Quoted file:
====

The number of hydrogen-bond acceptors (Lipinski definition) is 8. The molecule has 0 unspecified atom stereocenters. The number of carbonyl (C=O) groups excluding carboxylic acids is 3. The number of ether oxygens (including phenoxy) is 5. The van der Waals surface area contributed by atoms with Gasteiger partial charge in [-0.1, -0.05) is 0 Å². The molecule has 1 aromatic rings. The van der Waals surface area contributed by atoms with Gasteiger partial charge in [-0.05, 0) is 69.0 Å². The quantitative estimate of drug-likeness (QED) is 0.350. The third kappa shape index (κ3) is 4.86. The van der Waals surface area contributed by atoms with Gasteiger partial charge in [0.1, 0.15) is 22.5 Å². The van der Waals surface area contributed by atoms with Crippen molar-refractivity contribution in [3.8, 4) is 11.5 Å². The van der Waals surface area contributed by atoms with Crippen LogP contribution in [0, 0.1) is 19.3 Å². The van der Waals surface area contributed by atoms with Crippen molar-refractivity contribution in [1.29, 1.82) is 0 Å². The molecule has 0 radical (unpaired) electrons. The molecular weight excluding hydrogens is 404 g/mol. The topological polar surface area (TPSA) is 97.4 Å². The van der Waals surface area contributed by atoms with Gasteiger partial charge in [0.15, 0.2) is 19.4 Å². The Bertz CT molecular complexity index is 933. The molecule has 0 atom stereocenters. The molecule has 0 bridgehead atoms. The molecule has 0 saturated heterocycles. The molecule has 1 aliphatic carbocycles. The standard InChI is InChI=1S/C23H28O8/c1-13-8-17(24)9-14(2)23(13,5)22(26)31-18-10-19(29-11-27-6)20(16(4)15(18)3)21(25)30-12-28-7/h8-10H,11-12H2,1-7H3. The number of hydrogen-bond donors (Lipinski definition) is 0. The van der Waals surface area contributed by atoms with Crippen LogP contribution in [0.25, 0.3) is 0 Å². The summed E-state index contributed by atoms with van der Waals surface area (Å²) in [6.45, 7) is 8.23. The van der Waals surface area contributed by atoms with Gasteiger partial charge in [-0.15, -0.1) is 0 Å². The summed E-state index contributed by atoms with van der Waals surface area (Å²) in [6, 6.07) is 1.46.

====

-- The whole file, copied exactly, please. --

The number of hydrogen-bond acceptors (Lipinski definition) is 8. The molecule has 0 unspecified atom stereocenters. The number of carbonyl (C=O) groups excluding carboxylic acids is 3. The number of ether oxygens (including phenoxy) is 5. The van der Waals surface area contributed by atoms with Gasteiger partial charge in [-0.1, -0.05) is 0 Å². The molecule has 1 aromatic rings. The van der Waals surface area contributed by atoms with Gasteiger partial charge in [-0.05, 0) is 69.0 Å². The quantitative estimate of drug-likeness (QED) is 0.350. The third kappa shape index (κ3) is 4.86. The van der Waals surface area contributed by atoms with Gasteiger partial charge in [0.1, 0.15) is 22.5 Å². The van der Waals surface area contributed by atoms with Crippen molar-refractivity contribution in [3.8, 4) is 11.5 Å². The van der Waals surface area contributed by atoms with Crippen LogP contribution in [0, 0.1) is 19.3 Å². The van der Waals surface area contributed by atoms with Crippen molar-refractivity contribution in [1.29, 1.82) is 0 Å². The molecule has 0 radical (unpaired) electrons. The molecular weight excluding hydrogens is 404 g/mol. The topological polar surface area (TPSA) is 97.4 Å². The van der Waals surface area contributed by atoms with Gasteiger partial charge in [0.15, 0.2) is 19.4 Å². The Bertz CT molecular complexity index is 933. The molecule has 0 atom stereocenters. The molecule has 0 bridgehead atoms. The molecule has 0 saturated heterocycles. The molecule has 1 aliphatic carbocycles. The standard InChI is InChI=1S/C23H28O8/c1-13-8-17(24)9-14(2)23(13,5)22(26)31-18-10-19(29-11-27-6)20(16(4)15(18)3)21(25)30-12-28-7/h8-10H,11-12H2,1-7H3. The number of hydrogen-bond donors (Lipinski definition) is 0. The van der Waals surface area contributed by atoms with Crippen LogP contribution in [0.25, 0.3) is 0 Å². The summed E-state index contributed by atoms with van der Waals surface area (Å²) in [6.45, 7) is 8.23. The van der Waals surface area contributed by atoms with Gasteiger partial charge in [-0.15, -0.1) is 0 Å². The summed E-state index contributed by atoms with van der Waals surface area (Å²) in [6, 6.07) is 1.46.